The same cannot be said about the 6 Pepper Duck, which features duck sourced from Bidor, Perak. The duck – which is as its name implies – is cooked with six different peppercorns – is the true star of the show here. It boasts a crispy skin and flesh that is sturdy yet yields tenderly at the slightest inclination. The pepper in the mix removes the gaminess so often equated with duck, imbuing it with fresher notes instead. The tofu puree and chayote add textural contrast but the duck is the clear winner of this ensemble cast.

The duck tales continue with the Braised Duck Rice. Made up of glutinous rice layered with pulled duck in a duck and mushroom broth with tiny little bits of taro crunch scattered atop, this is Chin’s pièce de résistance – the undeniable head-turning temptress of the night.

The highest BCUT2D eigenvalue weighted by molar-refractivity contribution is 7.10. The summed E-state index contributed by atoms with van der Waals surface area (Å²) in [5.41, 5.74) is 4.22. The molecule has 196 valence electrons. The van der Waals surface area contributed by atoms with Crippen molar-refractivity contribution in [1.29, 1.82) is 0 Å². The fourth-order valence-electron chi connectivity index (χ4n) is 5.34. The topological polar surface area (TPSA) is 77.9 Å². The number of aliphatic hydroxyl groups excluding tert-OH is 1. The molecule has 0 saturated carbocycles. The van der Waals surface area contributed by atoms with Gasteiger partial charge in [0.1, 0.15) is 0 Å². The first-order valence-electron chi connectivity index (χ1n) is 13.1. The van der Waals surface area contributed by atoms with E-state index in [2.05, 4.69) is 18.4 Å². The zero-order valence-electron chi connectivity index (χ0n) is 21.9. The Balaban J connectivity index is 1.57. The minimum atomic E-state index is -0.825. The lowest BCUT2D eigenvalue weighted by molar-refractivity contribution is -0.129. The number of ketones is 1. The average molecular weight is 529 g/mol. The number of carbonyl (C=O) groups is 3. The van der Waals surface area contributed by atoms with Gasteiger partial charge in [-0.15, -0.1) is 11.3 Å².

The entire dish comes together like an Oscar-winning film because every single component works. The rice is suffused in the duck and mushroom broth, the taro crunch offers crispy verve and the duck itself is prominent but doesn’t endeavour to steal all the thunder.

Instead of a tug-of-war fighting for attention on your palate, each element somehow elevates each other, like a cheer squad of sorts. I promise you, this is the defining dish you will be thinking about when anyone talks about Shu.

The braised duck rice is undisputedly the most triumphant offering on the menu. — ABIRAMI DURAI/The StarThe braised duck rice is undisputedly the most triumphant offering on the menu. — ABIRAMI DURAI/The Star